A Guideline to diversity and inclusion principles
How can businesses demonstrate their commitment to diversity and inclusion, and how do they go about producing and delivering a successful framework?
Remove unfair barriers
Everyone should have access to fair employment and feel safe when they are at the workplace. Unfortunately, for many groups of people, there are a lot of barriers that stop this from happening.
To discover the barriers that exist in our workplaces we can examine hiring, employee experience and employee growth. Do all groups feel like they are welcome to apply for a position at the company? Are they considered fairly and in an equitable way when they are undergoing the recruitment process? Do employees feel encouraged to share their ideas at work, do they feel rewarded for their achievements and free to be their authentic selves with their colleagues? Do they feel encouraged to grow and be given promotion opportunities? Are they supported in development and urged to pursue leadership roles? These are often areas where people from diverse groups find themselves encountering barriers.
What can be drivers of these barriers? It can be unconscious bias – where leaders or managers may be making decisions or comments that are discriminatory without intending to. It could also be conscious bias. Openly discriminatory discussions and actions can still take place, even within companies that consider themselves to be progressive. This needs to be called out and challenged.
Most people generally assume they aren’t biased, but this doesn’t mean they shouldn’t look deeper into their actions. Research shows that people who believe strongly in their own objectivity – they believe they already take a neutral standpoint – are more likely to make discriminatory decisions.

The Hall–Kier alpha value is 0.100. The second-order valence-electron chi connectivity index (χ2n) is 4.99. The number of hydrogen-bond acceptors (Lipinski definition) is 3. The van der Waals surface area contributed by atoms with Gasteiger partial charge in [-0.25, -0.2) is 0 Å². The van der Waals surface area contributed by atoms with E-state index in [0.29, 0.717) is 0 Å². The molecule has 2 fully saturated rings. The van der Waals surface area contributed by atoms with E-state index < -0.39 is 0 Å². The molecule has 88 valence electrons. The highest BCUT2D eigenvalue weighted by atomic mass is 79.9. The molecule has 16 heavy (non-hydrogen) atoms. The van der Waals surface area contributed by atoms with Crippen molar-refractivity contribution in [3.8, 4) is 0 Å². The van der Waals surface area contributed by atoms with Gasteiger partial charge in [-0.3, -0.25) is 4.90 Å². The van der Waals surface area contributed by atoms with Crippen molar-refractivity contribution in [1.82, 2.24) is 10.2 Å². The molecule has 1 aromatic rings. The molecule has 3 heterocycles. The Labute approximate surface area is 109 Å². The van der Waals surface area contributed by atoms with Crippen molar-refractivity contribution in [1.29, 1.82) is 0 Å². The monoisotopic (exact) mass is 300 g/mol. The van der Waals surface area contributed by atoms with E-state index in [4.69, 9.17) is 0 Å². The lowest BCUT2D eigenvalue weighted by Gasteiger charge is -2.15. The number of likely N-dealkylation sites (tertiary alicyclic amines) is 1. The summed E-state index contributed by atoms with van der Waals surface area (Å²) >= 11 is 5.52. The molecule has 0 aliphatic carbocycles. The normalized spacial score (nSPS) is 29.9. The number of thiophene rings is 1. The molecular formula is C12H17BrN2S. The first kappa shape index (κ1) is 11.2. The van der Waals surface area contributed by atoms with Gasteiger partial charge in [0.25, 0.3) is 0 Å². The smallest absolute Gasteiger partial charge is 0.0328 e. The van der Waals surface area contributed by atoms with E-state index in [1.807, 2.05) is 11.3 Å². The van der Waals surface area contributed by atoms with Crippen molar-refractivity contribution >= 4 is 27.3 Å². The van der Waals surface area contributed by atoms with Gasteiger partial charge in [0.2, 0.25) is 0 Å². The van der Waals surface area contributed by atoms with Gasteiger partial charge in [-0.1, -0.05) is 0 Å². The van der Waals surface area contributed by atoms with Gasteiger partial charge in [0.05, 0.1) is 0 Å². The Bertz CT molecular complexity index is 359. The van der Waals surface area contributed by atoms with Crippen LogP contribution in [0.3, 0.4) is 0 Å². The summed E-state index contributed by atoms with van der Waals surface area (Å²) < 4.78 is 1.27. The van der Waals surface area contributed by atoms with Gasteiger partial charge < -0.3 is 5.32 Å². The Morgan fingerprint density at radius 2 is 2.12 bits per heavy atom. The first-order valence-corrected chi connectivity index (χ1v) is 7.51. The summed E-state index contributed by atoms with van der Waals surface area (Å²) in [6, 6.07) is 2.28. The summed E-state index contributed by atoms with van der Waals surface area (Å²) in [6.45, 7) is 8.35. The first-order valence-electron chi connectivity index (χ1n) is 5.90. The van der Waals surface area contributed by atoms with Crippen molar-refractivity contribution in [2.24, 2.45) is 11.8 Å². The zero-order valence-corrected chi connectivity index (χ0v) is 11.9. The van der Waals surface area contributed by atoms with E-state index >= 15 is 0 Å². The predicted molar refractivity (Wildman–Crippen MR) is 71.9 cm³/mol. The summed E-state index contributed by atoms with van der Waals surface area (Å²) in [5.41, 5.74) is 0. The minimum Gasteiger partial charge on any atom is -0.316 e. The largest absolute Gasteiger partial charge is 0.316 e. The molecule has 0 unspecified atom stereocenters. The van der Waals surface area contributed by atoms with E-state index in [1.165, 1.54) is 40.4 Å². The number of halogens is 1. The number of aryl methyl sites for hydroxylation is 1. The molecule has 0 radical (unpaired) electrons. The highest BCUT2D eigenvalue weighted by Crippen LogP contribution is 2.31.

Diversity and inclusion in the recruitment process
In the Journal of Business Ethics essay ‘Building an Inclusive Diversity Culture: Principles, Practice and Processes’ (2004), Nicola Pless and Thomas Maak explore the essential need for colleagues to listen and understand each other’s experiences. They suggest this can be made easier when a company has a culture of active listening, consideration, and trust. When you have a better understanding of your staff’s perspectives, it will be easier to aid where required, and create a fair and welcoming environment.
The 1:1 meeting can foster a culture of trust, openness and active listening between staff and managers.
Treating everyone with respect
It goes without saying that everyone deserves to be treated with respect and dignity. Every person in a company is an individual with different skill sets, ideas, and feelings. This is at the very heart of diverse and inclusive workplaces.
When employees feel engaged and respected by the company and other team members, they’re more likely to have a greater sense of wellbeing and they will want to actively contribute to the company’s success. When employees feel like they are not being shown respect, their sense of wellbeing can suffer – they often disengage and might even resign.
An atmosphere of inclusion
When you have created a workplace that values diversity, you don’t only implement policies and formal goals – you have a culture of inclusivity. In an inclusive culture, everyone feels welcome at the table. Ideas are free flowing between members of your team, each person feels equally valued, and everyone feels nurtured for growth within the workplace. Recognise and reward your staff for sharing great ideas.
When your business is powered by diverse thinking, it has the best chance of succeeding, thriving, and growing. Difference is an asset to your business. Diversity should not just be accepted; it should be sought-out and celebrated.
Following a leadership principle of creating a workplace of culture and respect, will ensure businesses connect with their employees and drive employee development.
Article link -https://www.thehrdirector.com/features/diversity-and-equality/guide-diversity-inclusion-principles/